Modern life and the future in the vision of an enlightened designer
This year, 2011, is the 150th anniversary of the unification of Italy.
But in the very same year there’s not only one anniversary to take notice of: Forty years ago, Joe Colombo – one of the top Italian industrial designers of all times – died of heart attack, aged only 41.
This coincidence (1971-2011) brings to light an age when Italian design – along with the Finnish one – represented the aesthetics of a whole cultural phenomenon, which I personally would like to call Modernism.
Born in Milan, 1930, Cesare ‘Joe’ Colombo had a vision of the future dominated by an almost childish dream of re-building people’s living spaces and everyday life. Childish, I said, therefore incredibly serious (who said that children’s games are easy?), while paying attention to the smallest details. In his vision, simple objects like tables, armchairs and even ashtrays, clothes and shoes had to become something more. More appealing to the view, but also more practical, like a late Sixties science-fiction film (2001: A Space Odyssey was Colombo’s favourite film – you can easily perceive what interiors, volumes and general aspects that he wanted to highlight in his own work).
His contribution to the most important Italian furniture design houses was (and still is) immense. During the 60s, his revolutionary ideas and concepts were realized in an industrial quantity by the likes of Kartell, Zanotta, Oluce, Boffi, Arflex and Alessi, to name but a few.
Joe Colombo loved being photographed, often comfortably seated on one of his creations, with a grin and his pipe, a proper living-trademark of his own style. A white Elda armchair with its soft black or brown leather padding would have been fine for that, as he lived his design, like every user – he imagined – was supposed to do.
Contemporary life, from the early Eighties till now, demonstrates how mass cultural philosophy changed from the ‘design for living’ concept of the late Fifties to early Seventies to the ‘living for design’ ethos that explains – so far – how the more recent culture of brands replaced the whole concept of ‘life improvement through design’.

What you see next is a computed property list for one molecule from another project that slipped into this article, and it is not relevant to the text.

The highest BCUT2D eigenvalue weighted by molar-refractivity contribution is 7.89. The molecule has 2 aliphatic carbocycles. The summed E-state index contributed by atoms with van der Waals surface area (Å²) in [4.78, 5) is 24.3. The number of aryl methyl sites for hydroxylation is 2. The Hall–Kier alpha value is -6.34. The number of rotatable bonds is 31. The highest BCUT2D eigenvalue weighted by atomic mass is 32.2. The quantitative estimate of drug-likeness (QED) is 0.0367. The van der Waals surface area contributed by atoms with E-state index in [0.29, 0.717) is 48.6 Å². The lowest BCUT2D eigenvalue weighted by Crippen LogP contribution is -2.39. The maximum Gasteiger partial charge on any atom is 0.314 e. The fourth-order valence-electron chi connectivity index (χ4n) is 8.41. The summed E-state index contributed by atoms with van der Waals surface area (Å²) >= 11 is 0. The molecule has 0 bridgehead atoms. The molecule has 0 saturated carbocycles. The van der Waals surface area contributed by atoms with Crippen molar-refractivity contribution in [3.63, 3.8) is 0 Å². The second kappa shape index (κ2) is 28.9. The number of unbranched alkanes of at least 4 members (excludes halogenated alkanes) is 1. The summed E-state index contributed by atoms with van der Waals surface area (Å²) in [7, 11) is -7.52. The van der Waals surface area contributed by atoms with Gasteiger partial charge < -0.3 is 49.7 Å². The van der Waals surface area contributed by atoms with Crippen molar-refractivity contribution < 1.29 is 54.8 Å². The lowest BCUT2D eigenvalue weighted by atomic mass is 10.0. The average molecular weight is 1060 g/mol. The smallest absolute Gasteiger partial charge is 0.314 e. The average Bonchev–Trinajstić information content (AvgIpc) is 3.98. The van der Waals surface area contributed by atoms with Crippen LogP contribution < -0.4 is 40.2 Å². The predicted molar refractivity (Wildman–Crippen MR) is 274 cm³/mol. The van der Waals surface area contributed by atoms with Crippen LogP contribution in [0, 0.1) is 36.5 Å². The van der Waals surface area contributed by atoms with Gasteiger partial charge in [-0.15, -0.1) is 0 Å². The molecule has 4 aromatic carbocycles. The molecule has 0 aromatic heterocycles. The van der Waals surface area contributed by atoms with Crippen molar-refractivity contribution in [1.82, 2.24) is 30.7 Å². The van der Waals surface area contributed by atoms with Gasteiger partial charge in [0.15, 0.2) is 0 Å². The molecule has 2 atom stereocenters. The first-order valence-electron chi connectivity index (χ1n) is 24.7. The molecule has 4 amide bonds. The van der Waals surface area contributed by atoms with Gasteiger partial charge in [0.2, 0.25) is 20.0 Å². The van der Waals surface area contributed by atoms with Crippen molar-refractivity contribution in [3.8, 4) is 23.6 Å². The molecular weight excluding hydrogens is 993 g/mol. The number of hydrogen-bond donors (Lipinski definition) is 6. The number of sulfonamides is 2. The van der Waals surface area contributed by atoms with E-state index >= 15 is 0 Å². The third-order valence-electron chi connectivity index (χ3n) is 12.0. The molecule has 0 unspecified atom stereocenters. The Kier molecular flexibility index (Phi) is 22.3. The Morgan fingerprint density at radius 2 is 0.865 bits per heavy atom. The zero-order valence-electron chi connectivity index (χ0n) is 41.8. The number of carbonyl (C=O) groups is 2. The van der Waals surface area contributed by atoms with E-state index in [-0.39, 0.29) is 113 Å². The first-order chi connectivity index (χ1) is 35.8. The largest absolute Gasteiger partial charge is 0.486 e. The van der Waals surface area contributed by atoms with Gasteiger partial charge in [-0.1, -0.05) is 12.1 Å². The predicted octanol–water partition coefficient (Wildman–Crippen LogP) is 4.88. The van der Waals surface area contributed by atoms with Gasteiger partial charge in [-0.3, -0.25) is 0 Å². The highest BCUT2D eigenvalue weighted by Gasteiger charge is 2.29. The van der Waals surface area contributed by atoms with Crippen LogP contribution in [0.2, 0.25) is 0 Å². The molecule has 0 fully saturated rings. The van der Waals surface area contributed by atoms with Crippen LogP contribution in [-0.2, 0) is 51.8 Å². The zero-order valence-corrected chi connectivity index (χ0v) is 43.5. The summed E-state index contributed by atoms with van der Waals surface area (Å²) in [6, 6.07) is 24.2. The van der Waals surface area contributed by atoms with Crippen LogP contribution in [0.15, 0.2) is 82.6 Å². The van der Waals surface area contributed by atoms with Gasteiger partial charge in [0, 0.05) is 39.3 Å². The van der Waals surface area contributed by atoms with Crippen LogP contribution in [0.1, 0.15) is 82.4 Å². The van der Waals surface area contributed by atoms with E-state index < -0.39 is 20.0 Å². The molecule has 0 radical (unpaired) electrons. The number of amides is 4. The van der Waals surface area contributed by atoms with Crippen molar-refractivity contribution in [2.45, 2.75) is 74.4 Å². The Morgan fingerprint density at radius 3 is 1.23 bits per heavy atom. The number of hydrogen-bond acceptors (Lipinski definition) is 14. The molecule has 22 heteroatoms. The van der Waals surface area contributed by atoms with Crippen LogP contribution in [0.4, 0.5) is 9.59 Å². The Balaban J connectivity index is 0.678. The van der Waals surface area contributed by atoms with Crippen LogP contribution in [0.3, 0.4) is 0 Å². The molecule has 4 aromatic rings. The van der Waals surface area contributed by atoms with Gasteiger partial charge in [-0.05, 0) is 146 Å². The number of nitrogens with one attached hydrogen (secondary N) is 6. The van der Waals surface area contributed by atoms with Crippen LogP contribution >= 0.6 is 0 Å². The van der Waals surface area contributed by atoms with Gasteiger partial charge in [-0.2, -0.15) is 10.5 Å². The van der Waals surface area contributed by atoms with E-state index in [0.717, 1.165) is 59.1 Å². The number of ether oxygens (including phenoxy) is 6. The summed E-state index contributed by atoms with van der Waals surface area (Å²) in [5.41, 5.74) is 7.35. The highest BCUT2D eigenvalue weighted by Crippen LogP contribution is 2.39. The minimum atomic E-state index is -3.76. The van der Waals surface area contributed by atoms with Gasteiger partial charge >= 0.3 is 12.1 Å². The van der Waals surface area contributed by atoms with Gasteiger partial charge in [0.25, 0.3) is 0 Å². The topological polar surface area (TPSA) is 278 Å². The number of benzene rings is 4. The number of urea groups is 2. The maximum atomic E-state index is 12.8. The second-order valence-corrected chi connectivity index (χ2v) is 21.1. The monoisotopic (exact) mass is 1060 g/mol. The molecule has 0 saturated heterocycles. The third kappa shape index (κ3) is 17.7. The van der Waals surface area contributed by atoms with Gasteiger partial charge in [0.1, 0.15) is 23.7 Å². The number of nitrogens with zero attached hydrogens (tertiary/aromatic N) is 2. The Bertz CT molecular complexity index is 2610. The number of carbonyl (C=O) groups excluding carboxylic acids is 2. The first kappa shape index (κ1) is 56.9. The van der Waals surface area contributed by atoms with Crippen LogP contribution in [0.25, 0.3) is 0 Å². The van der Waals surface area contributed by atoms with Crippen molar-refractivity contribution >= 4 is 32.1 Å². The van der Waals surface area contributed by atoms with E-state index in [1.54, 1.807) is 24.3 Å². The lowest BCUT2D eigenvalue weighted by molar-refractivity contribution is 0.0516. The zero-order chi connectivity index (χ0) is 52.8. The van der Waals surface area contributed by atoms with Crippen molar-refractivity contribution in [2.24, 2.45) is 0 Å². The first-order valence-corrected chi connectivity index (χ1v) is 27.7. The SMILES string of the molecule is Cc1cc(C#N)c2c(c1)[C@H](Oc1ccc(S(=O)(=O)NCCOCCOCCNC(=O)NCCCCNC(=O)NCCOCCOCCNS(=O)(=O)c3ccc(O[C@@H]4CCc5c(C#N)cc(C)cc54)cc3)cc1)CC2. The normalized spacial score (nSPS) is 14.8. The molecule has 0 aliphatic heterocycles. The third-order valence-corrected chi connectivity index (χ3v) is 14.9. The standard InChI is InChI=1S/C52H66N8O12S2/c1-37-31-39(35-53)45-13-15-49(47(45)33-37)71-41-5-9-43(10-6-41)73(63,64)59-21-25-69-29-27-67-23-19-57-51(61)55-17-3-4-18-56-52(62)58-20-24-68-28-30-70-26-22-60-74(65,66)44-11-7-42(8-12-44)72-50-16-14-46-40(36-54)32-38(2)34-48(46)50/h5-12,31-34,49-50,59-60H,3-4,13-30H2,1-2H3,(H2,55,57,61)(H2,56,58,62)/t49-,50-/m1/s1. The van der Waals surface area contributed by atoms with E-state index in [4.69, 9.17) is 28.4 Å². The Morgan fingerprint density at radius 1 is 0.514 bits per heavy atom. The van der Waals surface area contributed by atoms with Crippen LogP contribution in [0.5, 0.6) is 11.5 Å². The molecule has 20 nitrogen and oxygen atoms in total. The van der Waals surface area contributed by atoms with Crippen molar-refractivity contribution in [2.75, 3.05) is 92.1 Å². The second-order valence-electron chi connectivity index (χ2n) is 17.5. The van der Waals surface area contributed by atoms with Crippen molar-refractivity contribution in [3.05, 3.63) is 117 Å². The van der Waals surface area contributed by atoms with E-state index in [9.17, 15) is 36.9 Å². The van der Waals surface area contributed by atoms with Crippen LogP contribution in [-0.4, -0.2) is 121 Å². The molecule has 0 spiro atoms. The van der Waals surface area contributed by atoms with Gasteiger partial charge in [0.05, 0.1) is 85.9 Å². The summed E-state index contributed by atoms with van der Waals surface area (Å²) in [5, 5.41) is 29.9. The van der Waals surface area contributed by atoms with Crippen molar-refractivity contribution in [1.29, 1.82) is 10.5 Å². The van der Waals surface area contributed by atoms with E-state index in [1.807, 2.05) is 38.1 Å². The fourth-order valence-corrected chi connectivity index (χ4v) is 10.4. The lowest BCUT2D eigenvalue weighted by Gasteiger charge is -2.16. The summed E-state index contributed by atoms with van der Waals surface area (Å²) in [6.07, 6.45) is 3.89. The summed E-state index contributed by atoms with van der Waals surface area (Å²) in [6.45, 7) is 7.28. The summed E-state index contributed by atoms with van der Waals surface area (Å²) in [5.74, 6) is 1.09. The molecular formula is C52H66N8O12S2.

According to Colombo, design was the way to morally and physically make human life more enjoyable, in an age – the Sixties – when the term ‘future’ was about to be dominated by modular furniture and compact, all-purpose spaces that could have been taken from popular TV series like Star Trek or UFO, Joe Colombo had the intuition to turn ‘space age’ shapes, concepts and materials into normal life objects, with a fairly optimistic view of what the years to come should have looked like. The future is in your hands, the future is now.
But such a revolutionary man did not survive to his creations and had no time to see that the Seventies – aesthetically speaking – were about to be pretty much the way he imagined them. A good visual proof is the 1971-1976 seasons of European and American TV series, wherein interior design, furniture and accessories echoed Colombo’s vision.
What remains of Joe Colombo’s concept of the future? In an age – the twenty-first century – with a strong emphasis upon dull square/cubical shapes (probably suggested by the lack of creativity of designers and users); there is still a need for more rounded, compact environments. They now call it ‘vintage’ or ‘retro’ furniture, just to dismiss that very idea and bury it into an indefinite past, but – as we know – it couldn’t be more modern than that.
It’s neither vintage, nor retro. It’s not past at all.
It’s the future.
By Max Galli